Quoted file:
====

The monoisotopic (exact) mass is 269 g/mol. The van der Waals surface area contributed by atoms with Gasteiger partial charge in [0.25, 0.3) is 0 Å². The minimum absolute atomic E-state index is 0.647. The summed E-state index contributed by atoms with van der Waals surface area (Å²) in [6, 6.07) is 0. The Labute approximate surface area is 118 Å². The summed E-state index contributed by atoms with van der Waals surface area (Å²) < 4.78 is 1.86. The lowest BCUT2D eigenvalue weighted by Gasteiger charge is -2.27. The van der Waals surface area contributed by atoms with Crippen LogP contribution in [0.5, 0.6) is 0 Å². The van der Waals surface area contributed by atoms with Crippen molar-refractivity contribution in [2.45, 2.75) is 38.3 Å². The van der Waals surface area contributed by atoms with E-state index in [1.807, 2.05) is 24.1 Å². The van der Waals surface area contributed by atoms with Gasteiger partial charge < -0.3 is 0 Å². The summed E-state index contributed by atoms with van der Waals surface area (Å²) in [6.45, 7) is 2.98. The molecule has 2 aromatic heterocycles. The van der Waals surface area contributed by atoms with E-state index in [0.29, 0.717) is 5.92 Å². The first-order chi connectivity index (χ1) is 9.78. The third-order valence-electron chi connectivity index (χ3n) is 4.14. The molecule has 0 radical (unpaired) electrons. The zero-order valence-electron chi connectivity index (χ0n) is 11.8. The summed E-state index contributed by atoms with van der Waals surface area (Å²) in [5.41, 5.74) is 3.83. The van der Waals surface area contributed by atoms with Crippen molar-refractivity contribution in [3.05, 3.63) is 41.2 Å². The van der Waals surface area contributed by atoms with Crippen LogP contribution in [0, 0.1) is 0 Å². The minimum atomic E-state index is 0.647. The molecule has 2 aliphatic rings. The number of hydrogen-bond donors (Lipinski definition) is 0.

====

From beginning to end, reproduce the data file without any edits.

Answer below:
The monoisotopic (exact) mass is 269 g/mol. The van der Waals surface area contributed by atoms with Gasteiger partial charge in [0.25, 0.3) is 0 Å². The minimum absolute atomic E-state index is 0.647. The summed E-state index contributed by atoms with van der Waals surface area (Å²) in [6, 6.07) is 0. The Labute approximate surface area is 118 Å². The summed E-state index contributed by atoms with van der Waals surface area (Å²) < 4.78 is 1.86. The lowest BCUT2D eigenvalue weighted by Gasteiger charge is -2.27. The van der Waals surface area contributed by atoms with Crippen LogP contribution in [0.5, 0.6) is 0 Å². The van der Waals surface area contributed by atoms with Crippen molar-refractivity contribution in [2.45, 2.75) is 38.3 Å². The van der Waals surface area contributed by atoms with E-state index in [1.807, 2.05) is 24.1 Å². The van der Waals surface area contributed by atoms with Gasteiger partial charge < -0.3 is 0 Å². The summed E-state index contributed by atoms with van der Waals surface area (Å²) in [6.45, 7) is 2.98. The molecule has 2 aromatic heterocycles. The van der Waals surface area contributed by atoms with E-state index in [0.29, 0.717) is 5.92 Å². The first-order chi connectivity index (χ1) is 9.78. The third-order valence-electron chi connectivity index (χ3n) is 4.14. The molecule has 0 radical (unpaired) electrons. The zero-order valence-electron chi connectivity index (χ0n) is 11.8. The summed E-state index contributed by atoms with van der Waals surface area (Å²) in [5.41, 5.74) is 3.83. The van der Waals surface area contributed by atoms with Crippen molar-refractivity contribution in [3.05, 3.63) is 41.2 Å². The van der Waals surface area contributed by atoms with Crippen LogP contribution in [0, 0.1) is 0 Å². The minimum atomic E-state index is 0.647. The molecule has 2 aliphatic rings. The number of hydrogen-bond donors (Lipinski definition) is 0.